Moritz students aren't the only ones unable to pay attention in class. Here's a funny video from some students at NYU Law on browsing the web during class.

Also, check out this article from a professor who recently banned laptops from her classes.

From Barco 2.0 and Concurring Opinions

Tuesday, March 10, 2009

New & Improved Ohio Supreme Court Website

The Ohio Supreme Court unveiled its new website yesterday. An announcement released about the new site states that the Court hopes that the new site will prove to be more user-friendly and reach a larger judicial branch audience.

From Cincinnati Law Library Association

Westlaw adds PRES-OBAMA database

Curious about everything President Obama-related? Westlaw has just released a new database [PRES-OBAMA] dedicated to all things Obama. Included is the President's inaugural address as well as executive orders and other statements issued since November 4, 2008.

From Barco 2.0

Monday, March 09, 2009

Food, Drug, and Cosmetic Law Research Guide

Over the last year, spinach, tomatoes and peanut butter have all made headlines as outbreaks of E.Coli and Samonella have caused many people to wonder about the laws protecting our food sources. If you are interested in learning more about the laws and regulations surrounding food safety, you may want to check out this website listing a number of different resources available on this subject.

From Due Process: The Georgetown Law Library Blog

Friday, March 06, 2009

Legal Remedies: The Coffee Fix

Trying to kick your caffeine habit? The AmLaw Daily recently published an article that outlines why coffee is so effective in keeping us awake and alert, but also offers tips on how to curb your intake.

From Ross-Blakley Law Library Blog

Rand Report: Securing Afghanistan Getting on Track

How are things going over in Afghanistan? This is the big question that the RAND Corporation seeks to answer in its paper, "Securing Afghanistan: Getting on Track" (pdf). This report "examines the security environment in Afghanistan, assesses the programs put in place to address these threats, identifies existing gaps, and offers possible solutions." It is an interesting read to see how far we've really come after over 7 years of military involvement in the country.

From BeSpacific

Thursday, March 05, 2009

Justice O’Connor: Not Only Smart and Moderate. . . But Funny!

Former Supreme Court Justice Sandra Day O'Connor appeared on The Daily Show with Jon Stewart Tuesday night to highlight her new project, Our Courts, a website "designed to teach students civics and inspire them to be active participants in our democracy."

From WSJ.com Law Blog

New Database offers Statistical Information on Status of Women Worldwide

In honor of Women's History Month, check out the new database from the WomanStats Project, which has complied over 260 variables and indicators of the status of women around the world. The project is ongoing with researchers continuing to add and analyze data, and the site states that its research agenda consists of "assessing the linkage between the security of women on the one hand, and the security, stability, and behavior of nation-states on the other."

From Due Process: The Georgetown Law Library Blog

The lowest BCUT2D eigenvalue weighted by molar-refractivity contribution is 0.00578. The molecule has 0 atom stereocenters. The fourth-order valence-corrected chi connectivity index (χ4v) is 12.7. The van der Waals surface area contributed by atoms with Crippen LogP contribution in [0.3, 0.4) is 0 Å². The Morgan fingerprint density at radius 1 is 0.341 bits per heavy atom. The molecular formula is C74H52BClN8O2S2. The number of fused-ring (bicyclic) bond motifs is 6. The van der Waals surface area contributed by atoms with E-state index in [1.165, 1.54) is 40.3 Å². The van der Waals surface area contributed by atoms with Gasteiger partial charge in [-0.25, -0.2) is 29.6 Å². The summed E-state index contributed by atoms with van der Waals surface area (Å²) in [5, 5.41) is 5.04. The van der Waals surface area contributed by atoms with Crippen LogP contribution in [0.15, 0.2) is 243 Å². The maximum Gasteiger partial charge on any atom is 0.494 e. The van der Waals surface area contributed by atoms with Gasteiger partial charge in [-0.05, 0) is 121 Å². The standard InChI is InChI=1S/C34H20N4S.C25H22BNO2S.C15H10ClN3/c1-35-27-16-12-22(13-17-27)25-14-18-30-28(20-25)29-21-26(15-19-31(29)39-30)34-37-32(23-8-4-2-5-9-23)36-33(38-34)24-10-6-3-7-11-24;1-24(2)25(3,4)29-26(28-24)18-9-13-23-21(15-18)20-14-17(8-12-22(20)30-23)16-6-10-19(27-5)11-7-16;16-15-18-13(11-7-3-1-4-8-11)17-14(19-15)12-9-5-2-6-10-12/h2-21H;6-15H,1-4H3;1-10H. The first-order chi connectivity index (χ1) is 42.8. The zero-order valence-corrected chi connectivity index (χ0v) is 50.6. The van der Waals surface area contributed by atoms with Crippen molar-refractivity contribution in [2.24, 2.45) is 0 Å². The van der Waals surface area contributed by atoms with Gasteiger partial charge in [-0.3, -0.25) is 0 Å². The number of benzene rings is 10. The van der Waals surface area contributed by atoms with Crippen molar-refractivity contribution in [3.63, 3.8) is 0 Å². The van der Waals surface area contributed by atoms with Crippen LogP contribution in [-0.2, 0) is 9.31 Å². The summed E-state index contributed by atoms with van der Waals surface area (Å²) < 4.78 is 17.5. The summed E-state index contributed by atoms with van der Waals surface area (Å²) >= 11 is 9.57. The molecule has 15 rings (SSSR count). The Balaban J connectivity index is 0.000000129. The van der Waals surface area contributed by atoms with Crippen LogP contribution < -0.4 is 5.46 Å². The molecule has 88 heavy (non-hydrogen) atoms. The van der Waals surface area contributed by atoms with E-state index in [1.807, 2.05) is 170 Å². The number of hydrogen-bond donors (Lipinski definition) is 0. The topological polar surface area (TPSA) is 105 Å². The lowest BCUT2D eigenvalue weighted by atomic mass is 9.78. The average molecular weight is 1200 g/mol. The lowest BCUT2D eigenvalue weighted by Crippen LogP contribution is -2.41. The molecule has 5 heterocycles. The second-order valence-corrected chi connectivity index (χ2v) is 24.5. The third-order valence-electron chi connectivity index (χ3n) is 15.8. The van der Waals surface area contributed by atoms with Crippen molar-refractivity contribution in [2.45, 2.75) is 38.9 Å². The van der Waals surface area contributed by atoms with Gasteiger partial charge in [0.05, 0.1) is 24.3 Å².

Wednesday, March 04, 2009

What’s in a [Corporate Stadium] Name?

You've probably been to Nationwide Arena and the Schottenstein Center here in Columbus and not thought much about the corporate name emblazoned on the side of the building. However, as the economy continues to crumble and more and more corporations are seeking government assistance, the sponsorship choices made by companies are subject to increased scrutiny. Especially notable is the contract Citigroup entered into with the New York Mets to have the team's new field named "Citi Field." Lawrence Cunningham gives an interesting overview of how these corporate-sports relationships are changing in light of recent economic develpments.

From Concurring Opinions

Ethics Complaint for Blogging Lawyer?

Attorney Ben Sheffner, on his blog Copyrights & Campaigns, describes an interesting situation where a criminal defense attorney has threatened to file state bar ethics charges against a California attorney and blogger (Patrick Fey of Patterico's Pontifications) who, in the course of his blogging, contacted a witness in the Louisiana attorney's case. It doesn't sound like there's much of a basis for an ethics charge (See Sheffner's post and the Legal Ethics Forum), but it's an interesting case.

Tuesday, March 03, 2009

Transparency at the OMB

Peter Orszag, Director of the Office of Management and Budget, has started a new blog with information about the Fiscal Year 2010 Budget of the U.S. Government. This site should provide a good overview of how tax dollars are going to be spent.

From Barco 2.0

Monday, March 02, 2009

A Sigh of Relief

Here's a funny youtube video to get you through your Monday afternoon. It's from the Capitol Steps, a group which "began as a group of Senate staffers who set out to satirize the very people and places that employed them." Enjoy!

From Novalawcity

Another Social Network for Lawyers: MyLawNetwork.com

Too old for MySpace? Tired of the terms of use debacle on Facebook? Looking for something a bit more professional? Well, we may have just the thing for your online social networking needs: MyLawNetwork.com. As the website states:

MyLawNetwork is the largest and most comprehensive online database of information about judges, courtroom, court personnel, and other data you need for your practice. It is designed to give you one location to visit when you need information about a court.


Basic membership is free, but a premium subscription will cost you $240 a year.

From Legal Blog Watch

Should the Law Protect Robots from Abuse?

We have human rights, we have animal rights, and before long, we could have robot rights. South Korea, with its goal to have a robot in every home within the next few years, has drafted a set of laws to prevent "robot abuse." Hopefully these laws will also be effective in preventing any blockbuster scenarios...

From Law Librarian Blog